Healthy Body

Here’s Why Rocking Back and Forth To Poop Actually Works, According to Pelvic Floor Therapists

Photo: Stocksy/ Christina Hussey
There's nothing worse than feeling like you have to poop, only to spend 15 fruitless minutes on the toilet squeezing every muscle you can think of to move things along.  As you watch the seconds tick by, it can be tempting to try just about any technique to speed up the process and get on with your day (especially since experts recommend limiting your toilet time to 5 minutes or less). This is when rocking back and forth to poop sometimes enters the picture—and for good reason.

"Rocking can, at times, help with bowel evacuation," says Melissa L McElroy, PT, WCS, a pelvic health specialist at ProRehab in Louisville, Kentucky. For one, it encourages voluntary relaxation of the pelvic floor, which will improve the sphincter's ability to open and allow passage of stool, says Julia Connolly, PT, DPT, an orthopedic and pelvic health expert at Fusion Wellness and Physical Therapy in Los Angeles. Second, when you rock, your pelvis tilts backward and tucks in your tailbone (similar to when your feet are elevated on a footstool), and the orientation of your rectum aligns more directly with the pull of gravity downwards, says Dr. Conolly. All of those things can work together to help you pass that stubborn poop, but it may not be the best way.

"The need to rock back and forth to have a bowel movement can be a sign that there's an inefficiency in the system – something's not working together to help the stool come through," says Dr. McElroy. So, if you find yourself stuck in a toilet-rocking situation far too frequently, Dr. McElroy has a couple more effective techniques that might work better.

"The need to rock back and forth to have a bowel movement can be a sign that something's not working together to help the stool come through."—Melissa L McElroy, PT, DPT, a pelvic health specialist at ProRehab.

3 tips to relieve constipation without rocking back and forth to poop

1. Get in the ideal poop position

Both Dr. Connolly and Dr. McElroy recommend getting into the right position for pooping—with the help of a step stool (or two, one for each foot). "While sitting on the commode, place your feet flat on top of the stepstool. Your knees should be higher than your hips and slightly farther apart than hip-width," says Dr. McElroy. This position helps to relax the sphincter—an important muscle within your pelvic floor that acts to close off the rectum, she says. So, in this position, you're allowing for the rectum to be more open and for gravity to assist in going number 2. This position is similar to how rocking back and forth to poop works, but may be more effective.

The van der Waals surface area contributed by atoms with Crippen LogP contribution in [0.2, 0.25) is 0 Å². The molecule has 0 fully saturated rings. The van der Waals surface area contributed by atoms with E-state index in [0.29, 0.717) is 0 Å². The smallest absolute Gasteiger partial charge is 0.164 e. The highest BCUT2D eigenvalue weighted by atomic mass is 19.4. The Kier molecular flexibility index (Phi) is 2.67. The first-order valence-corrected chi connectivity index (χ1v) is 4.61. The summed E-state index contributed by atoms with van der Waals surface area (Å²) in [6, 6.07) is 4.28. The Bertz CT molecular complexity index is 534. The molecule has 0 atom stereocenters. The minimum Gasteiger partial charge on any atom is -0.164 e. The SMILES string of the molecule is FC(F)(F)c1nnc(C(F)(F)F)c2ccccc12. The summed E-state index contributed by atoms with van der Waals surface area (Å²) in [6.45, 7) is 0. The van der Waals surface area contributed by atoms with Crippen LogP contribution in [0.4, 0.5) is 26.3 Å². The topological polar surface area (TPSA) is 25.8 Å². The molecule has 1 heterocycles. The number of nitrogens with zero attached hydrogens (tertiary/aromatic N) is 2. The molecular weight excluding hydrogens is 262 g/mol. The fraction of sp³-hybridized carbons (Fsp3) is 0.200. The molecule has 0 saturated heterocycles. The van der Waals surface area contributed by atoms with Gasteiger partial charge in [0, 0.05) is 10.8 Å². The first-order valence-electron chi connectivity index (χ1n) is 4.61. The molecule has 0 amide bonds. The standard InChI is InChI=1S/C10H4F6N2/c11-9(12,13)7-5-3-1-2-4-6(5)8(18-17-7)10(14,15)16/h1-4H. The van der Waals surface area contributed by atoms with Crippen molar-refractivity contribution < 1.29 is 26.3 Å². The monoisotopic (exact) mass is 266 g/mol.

2. Do some belly breathing

Maybe the worst thing you can do while constipated is push, strain, or force poop out when it just doesn't want to make a grand exit. Instead, says Dr. McElroy, try taking deep breaths that allow for proper abdominal expansion. Here's how to do it: Inhale through your nose and let the air push your belly out. Then, exhale and allow your belly to return to baseline. This can help your muscles relax and expand rather than contract, which can actually stall your poop efforts. If you feel like it's just not happening for you, though, you can always get off the pot and come back to try again in a bit.

3. Give yourself a belly massage

Massage can stimulate gut motility—the passage of food and stool through the GI tract—and increase the natural wave-like muscle movements that move waste through your system and out of your body, says Dr. Connolly. "[Massage] also adds mechanical pressure to encourage the passage of stool through each part of your colon," she says.

With your hands, you'll want to follow the natural course of stool passage through your colon. Dr. Connolly recommends massaging your abdomen in small clockwise circles starting in the lower right abdomen. Then, you work directly upwards towards your ribs, crossing over just above the level of your belly button to the left side, then directly downwards to your lower left abdomen, she says.

Is it okay to rock back and forth to poop if that works?

"While we want to help our patients have an optimal experience with pooping, we don't want to make them anxious by telling them there is only one way to do it," says Dr. Connolly. Ultimately, people will find the moves and techniques that are right for them. If the rocking is how you can have a bowel movement, then gentle rocking on the toilet is a fine thing to do, she adds. Your gut likes habit and pattern, according to both experts, so finding techniques that keep things moving or potentially resolve a colorectal traffic jam are great tools to have up your sleeve.

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